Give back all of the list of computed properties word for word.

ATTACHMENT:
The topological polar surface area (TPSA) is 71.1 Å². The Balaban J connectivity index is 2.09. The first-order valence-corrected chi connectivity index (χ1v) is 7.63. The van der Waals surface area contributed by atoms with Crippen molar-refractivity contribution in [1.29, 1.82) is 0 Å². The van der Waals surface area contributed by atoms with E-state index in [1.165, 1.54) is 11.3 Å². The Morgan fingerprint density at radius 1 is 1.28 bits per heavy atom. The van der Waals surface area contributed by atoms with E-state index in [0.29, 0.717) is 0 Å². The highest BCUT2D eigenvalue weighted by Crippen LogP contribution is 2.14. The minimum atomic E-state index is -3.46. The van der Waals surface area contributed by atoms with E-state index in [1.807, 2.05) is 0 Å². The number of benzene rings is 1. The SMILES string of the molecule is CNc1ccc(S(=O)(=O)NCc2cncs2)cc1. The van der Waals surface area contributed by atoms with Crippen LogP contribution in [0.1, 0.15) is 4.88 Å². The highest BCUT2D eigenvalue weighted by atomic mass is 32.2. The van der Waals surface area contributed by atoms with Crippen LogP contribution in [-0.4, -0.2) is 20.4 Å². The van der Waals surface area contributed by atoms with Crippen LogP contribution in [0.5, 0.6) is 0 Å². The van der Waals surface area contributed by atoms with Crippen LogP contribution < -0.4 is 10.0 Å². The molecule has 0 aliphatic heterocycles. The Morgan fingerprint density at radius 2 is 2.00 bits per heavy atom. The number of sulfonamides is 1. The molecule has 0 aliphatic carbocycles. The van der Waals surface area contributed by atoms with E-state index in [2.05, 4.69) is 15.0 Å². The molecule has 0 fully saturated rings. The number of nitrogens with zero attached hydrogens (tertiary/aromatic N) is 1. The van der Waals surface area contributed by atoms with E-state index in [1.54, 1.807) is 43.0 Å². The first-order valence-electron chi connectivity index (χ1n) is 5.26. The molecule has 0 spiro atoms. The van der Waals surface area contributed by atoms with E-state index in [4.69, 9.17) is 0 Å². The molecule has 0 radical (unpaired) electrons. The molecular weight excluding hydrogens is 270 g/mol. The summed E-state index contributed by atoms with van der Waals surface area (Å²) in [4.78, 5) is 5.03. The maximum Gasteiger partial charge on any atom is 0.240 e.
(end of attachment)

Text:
The topological polar surface area (TPSA) is 71.1 Å². The Balaban J connectivity index is 2.09. The first-order valence-corrected chi connectivity index (χ1v) is 7.63. The van der Waals surface area contributed by atoms with Crippen molar-refractivity contribution in [1.29, 1.82) is 0 Å². The van der Waals surface area contributed by atoms with E-state index in [1.165, 1.54) is 11.3 Å². The Morgan fingerprint density at radius 1 is 1.28 bits per heavy atom. The van der Waals surface area contributed by atoms with E-state index in [0.29, 0.717) is 0 Å². The highest BCUT2D eigenvalue weighted by Crippen LogP contribution is 2.14. The minimum atomic E-state index is -3.46. The van der Waals surface area contributed by atoms with E-state index in [1.807, 2.05) is 0 Å². The number of benzene rings is 1. The SMILES string of the molecule is CNc1ccc(S(=O)(=O)NCc2cncs2)cc1. The van der Waals surface area contributed by atoms with Crippen LogP contribution in [0.1, 0.15) is 4.88 Å². The highest BCUT2D eigenvalue weighted by atomic mass is 32.2. The van der Waals surface area contributed by atoms with Crippen LogP contribution in [-0.4, -0.2) is 20.4 Å². The van der Waals surface area contributed by atoms with Crippen LogP contribution in [0.5, 0.6) is 0 Å². The van der Waals surface area contributed by atoms with Crippen LogP contribution < -0.4 is 10.0 Å². The molecule has 0 aliphatic heterocycles. The Morgan fingerprint density at radius 2 is 2.00 bits per heavy atom. The number of sulfonamides is 1. The molecule has 0 aliphatic carbocycles. The van der Waals surface area contributed by atoms with E-state index in [2.05, 4.69) is 15.0 Å². The molecule has 0 fully saturated rings. The number of nitrogens with zero attached hydrogens (tertiary/aromatic N) is 1. The van der Waals surface area contributed by atoms with E-state index in [1.54, 1.807) is 43.0 Å². The first-order valence-electron chi connectivity index (χ1n) is 5.26. The molecule has 0 spiro atoms. The van der Waals surface area contributed by atoms with E-state index in [4.69, 9.17) is 0 Å². The molecule has 0 radical (unpaired) electrons. The molecular weight excluding hydrogens is 270 g/mol. The summed E-state index contributed by atoms with van der Waals surface area (Å²) in [4.78, 5) is 5.03. The maximum Gasteiger partial charge on any atom is 0.240 e.